I'd like to throw \(\displaystyle \varepsilon\) and \(\displaystyle \hbar\) into the ring.
There is no smallest positive real number. This fact remains true if you extend the reals to the hyperreals of nonstandard analysis. It's not commonly understood that even in the hyperreals, there is no smallest positive real and
no smallest positive infinitesimal. This is easily proven by noting that if you claim $\varepsilon > 0$ and $\forall x \in \mathbb R$, we have $0 < \varepsilon < x$; then $\frac{\varepsilon}{2}$ is also positive and strictly smaller than $\varepsilon$. So $\varepsilon$ wasn't the smallest positive real after all; and since $\varepsilon$ was an arbitrary positive infinitesimal,
there is no smallest positive infinitesimal in the hyperreals. I only mention this because I've seen the contrary asserted on too many message boards.
ps -- How do we know that $\frac{\varepsilon}{2}$ exists and is a positive hyperreal number? Because the reals, and the hyperreals, are a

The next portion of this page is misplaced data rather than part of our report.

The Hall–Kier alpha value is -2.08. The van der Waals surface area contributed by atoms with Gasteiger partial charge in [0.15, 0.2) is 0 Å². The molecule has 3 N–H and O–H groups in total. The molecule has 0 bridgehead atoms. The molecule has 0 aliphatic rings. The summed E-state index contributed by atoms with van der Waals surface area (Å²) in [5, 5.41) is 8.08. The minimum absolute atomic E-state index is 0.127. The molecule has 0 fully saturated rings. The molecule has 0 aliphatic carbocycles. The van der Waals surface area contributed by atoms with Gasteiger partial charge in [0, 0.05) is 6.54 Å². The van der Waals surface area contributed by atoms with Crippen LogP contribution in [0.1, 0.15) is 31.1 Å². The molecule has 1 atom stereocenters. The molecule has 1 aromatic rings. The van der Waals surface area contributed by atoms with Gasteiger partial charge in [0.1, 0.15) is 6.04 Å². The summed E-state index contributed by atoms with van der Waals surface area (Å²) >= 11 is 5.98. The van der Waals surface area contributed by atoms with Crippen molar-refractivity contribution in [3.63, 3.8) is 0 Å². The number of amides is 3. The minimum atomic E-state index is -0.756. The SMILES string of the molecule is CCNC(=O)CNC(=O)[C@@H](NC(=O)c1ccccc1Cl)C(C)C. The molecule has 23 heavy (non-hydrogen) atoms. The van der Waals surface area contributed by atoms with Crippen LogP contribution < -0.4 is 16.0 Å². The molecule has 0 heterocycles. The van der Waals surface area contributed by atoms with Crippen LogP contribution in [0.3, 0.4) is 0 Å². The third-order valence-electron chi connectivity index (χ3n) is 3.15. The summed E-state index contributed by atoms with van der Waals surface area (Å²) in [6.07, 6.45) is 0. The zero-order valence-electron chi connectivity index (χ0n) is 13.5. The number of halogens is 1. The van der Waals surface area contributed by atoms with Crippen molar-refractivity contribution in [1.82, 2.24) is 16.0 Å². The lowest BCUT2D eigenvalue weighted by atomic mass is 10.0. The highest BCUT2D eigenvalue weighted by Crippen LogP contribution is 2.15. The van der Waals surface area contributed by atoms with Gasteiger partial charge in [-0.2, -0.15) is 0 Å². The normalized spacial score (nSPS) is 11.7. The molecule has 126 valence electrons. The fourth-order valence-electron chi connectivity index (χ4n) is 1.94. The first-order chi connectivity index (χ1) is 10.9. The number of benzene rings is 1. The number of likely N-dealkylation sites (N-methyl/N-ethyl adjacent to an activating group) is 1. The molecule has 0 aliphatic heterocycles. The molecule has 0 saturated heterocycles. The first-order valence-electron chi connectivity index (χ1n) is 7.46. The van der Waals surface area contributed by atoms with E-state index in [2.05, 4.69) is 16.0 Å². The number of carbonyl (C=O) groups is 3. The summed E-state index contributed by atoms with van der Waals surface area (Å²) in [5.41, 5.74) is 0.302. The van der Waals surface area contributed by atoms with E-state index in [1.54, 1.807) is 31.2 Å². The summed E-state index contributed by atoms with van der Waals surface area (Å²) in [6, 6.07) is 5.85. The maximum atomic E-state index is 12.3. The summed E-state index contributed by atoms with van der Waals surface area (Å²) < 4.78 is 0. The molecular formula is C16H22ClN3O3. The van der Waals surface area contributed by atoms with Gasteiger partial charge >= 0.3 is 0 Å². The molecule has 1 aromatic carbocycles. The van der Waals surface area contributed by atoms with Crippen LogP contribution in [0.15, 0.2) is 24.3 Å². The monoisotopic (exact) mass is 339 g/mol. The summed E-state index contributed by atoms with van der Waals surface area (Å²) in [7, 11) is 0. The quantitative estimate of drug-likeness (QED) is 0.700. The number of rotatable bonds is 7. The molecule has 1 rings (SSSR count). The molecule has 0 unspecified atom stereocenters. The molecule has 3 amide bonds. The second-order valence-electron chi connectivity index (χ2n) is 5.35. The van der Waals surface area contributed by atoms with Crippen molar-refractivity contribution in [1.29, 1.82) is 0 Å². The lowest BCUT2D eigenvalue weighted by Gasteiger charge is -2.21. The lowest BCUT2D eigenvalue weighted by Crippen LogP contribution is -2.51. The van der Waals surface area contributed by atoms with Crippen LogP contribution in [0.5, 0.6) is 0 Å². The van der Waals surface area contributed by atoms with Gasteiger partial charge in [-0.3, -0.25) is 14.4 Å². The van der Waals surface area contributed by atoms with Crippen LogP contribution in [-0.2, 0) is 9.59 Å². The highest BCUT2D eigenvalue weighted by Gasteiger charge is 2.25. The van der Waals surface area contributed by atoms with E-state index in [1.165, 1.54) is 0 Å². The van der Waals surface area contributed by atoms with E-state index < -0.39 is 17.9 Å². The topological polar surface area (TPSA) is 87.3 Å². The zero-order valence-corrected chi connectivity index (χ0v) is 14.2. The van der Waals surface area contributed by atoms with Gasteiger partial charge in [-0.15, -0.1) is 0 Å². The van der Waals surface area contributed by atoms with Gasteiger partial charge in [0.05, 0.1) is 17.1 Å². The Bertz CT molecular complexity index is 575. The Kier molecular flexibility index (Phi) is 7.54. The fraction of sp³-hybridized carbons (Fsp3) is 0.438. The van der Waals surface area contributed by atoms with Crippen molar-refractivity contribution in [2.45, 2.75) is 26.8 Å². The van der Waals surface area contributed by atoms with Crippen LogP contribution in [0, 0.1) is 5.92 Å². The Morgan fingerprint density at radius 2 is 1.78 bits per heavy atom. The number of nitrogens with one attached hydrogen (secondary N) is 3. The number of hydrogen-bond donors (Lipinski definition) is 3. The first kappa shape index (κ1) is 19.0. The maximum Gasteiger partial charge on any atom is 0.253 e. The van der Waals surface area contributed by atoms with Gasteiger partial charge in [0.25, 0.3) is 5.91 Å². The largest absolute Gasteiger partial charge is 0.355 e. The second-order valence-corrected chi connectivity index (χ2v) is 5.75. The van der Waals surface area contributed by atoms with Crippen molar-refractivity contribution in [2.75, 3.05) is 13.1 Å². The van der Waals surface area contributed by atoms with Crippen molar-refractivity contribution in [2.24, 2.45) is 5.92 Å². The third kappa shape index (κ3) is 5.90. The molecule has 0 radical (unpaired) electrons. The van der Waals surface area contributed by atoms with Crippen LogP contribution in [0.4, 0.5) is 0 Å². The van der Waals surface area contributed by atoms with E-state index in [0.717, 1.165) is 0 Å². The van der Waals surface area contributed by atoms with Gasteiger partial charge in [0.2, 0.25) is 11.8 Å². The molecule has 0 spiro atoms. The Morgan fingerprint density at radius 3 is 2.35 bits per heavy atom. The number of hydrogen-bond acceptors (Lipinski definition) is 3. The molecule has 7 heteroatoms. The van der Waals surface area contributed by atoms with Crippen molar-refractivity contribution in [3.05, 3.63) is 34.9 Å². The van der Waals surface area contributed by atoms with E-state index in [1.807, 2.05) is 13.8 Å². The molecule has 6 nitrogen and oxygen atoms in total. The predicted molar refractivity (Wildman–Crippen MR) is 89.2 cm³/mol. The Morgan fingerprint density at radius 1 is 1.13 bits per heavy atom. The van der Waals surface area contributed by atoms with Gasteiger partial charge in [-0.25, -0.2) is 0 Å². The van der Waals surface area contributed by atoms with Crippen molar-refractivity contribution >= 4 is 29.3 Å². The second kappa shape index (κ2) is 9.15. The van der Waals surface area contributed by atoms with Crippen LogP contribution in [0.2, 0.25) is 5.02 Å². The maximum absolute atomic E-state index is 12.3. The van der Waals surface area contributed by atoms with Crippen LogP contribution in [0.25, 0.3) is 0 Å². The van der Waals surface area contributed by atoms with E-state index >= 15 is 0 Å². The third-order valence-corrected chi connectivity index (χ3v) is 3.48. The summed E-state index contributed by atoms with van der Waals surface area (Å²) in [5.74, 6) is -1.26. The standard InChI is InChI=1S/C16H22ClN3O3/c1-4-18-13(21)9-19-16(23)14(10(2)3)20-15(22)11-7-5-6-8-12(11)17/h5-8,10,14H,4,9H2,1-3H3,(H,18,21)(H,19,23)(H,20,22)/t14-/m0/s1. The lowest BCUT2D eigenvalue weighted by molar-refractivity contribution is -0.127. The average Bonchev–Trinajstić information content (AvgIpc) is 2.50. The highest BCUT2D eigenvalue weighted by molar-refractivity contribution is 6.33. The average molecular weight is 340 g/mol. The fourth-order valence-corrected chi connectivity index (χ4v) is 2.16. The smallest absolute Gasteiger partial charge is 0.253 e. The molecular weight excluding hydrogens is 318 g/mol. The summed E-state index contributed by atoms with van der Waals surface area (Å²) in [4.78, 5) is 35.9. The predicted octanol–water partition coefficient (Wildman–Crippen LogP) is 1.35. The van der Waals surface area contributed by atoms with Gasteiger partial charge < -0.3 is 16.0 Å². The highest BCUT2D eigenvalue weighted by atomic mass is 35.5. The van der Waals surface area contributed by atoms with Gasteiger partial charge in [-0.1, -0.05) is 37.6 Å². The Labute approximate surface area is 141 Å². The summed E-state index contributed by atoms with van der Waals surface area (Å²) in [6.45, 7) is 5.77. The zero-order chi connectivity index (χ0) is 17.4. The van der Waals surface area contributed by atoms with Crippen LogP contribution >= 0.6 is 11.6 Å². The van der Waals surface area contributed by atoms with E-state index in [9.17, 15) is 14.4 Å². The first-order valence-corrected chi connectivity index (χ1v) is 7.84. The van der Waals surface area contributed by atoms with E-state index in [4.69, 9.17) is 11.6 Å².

field. That's a number system in which you can always divide as long as the divisor isn't zero.
So "the smallest positive real" is simply not well defined, and you can't assign it a variable
in a meaningful way. Any such assignment is meaningless since it does not
refer to anything even in the abstract mathematical world. There's no mathematical context where the idea makes sense.
The symbol $\varepsilon$ is universally understood in math to be an
arbitrary small positive real number; and
not a specific one. Your proposed overloading would be incorrect in the context of established math.
As for $\hbar$, that is a
well-known physical constant whose meaning is
universally understood as such by pretty much
everyone, mathematicians and physicists alike.
Moreover it is
strictly larger than zero, and moreover there is
no claim by physicists that it's the smallest unit of measure in the world; only that it's the scale
below which our equations don't work. The Planck scales (time and space) are statements about the limitations of our theories; and
not statements about the world. The Planck limits are epistemological and not ontological.
So it's bad notation to propose overloading a symbol that the physicists own by universal agreement and that doesn't mean what you'd like it to mean. Let alone that it wouldn't refer to anything.
Well I hope you don't mind my opinionated opinion but your post inspired me to let it all hang out. I noted your smiley so this is offered in a similar lighthearted vein.